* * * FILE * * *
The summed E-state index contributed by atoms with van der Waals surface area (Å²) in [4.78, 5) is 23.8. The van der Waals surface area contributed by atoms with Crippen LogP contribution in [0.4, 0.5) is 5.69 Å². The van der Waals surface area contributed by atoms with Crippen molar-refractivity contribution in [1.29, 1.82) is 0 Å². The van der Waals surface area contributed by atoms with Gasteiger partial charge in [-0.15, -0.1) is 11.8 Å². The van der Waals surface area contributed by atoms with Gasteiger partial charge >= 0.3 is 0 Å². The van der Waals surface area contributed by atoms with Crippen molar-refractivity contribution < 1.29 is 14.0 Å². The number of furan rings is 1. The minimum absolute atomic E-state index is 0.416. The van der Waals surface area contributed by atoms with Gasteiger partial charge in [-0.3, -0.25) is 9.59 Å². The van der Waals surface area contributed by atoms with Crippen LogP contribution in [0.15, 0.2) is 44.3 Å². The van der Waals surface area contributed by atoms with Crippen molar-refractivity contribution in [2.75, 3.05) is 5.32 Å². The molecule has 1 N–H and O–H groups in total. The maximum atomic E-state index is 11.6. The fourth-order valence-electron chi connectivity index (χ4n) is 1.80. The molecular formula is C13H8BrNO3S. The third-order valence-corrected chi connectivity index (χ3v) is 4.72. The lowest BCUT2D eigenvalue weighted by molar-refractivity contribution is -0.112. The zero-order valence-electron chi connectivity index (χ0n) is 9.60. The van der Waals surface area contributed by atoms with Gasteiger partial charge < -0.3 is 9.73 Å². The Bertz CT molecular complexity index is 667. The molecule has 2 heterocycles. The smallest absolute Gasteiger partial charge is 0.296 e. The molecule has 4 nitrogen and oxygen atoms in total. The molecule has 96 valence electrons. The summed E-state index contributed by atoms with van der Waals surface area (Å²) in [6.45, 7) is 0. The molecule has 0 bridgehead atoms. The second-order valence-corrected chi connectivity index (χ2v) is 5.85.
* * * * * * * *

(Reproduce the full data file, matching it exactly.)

The summed E-state index contributed by atoms with van der Waals surface area (Å²) in [4.78, 5) is 23.8. The van der Waals surface area contributed by atoms with Crippen LogP contribution in [0.4, 0.5) is 5.69 Å². The van der Waals surface area contributed by atoms with Crippen molar-refractivity contribution in [1.29, 1.82) is 0 Å². The van der Waals surface area contributed by atoms with Gasteiger partial charge in [-0.15, -0.1) is 11.8 Å². The van der Waals surface area contributed by atoms with Gasteiger partial charge >= 0.3 is 0 Å². The van der Waals surface area contributed by atoms with Crippen molar-refractivity contribution < 1.29 is 14.0 Å². The number of furan rings is 1. The minimum absolute atomic E-state index is 0.416. The van der Waals surface area contributed by atoms with Gasteiger partial charge in [-0.3, -0.25) is 9.59 Å². The van der Waals surface area contributed by atoms with Crippen LogP contribution in [0.15, 0.2) is 44.3 Å². The van der Waals surface area contributed by atoms with Crippen molar-refractivity contribution in [2.75, 3.05) is 5.32 Å². The molecule has 1 N–H and O–H groups in total. The maximum atomic E-state index is 11.6. The fourth-order valence-electron chi connectivity index (χ4n) is 1.80. The molecular formula is C13H8BrNO3S. The third-order valence-corrected chi connectivity index (χ3v) is 4.72. The lowest BCUT2D eigenvalue weighted by molar-refractivity contribution is -0.112. The zero-order valence-electron chi connectivity index (χ0n) is 9.60. The van der Waals surface area contributed by atoms with Gasteiger partial charge < -0.3 is 9.73 Å². The Bertz CT molecular complexity index is 667. The molecule has 2 heterocycles. The smallest absolute Gasteiger partial charge is 0.296 e. The molecule has 4 nitrogen and oxygen atoms in total. The molecule has 96 valence electrons. The summed E-state index contributed by atoms with van der Waals surface area (Å²) in [6.45, 7) is 0. The molecule has 0 bridgehead atoms. The second-order valence-corrected chi connectivity index (χ2v) is 5.85.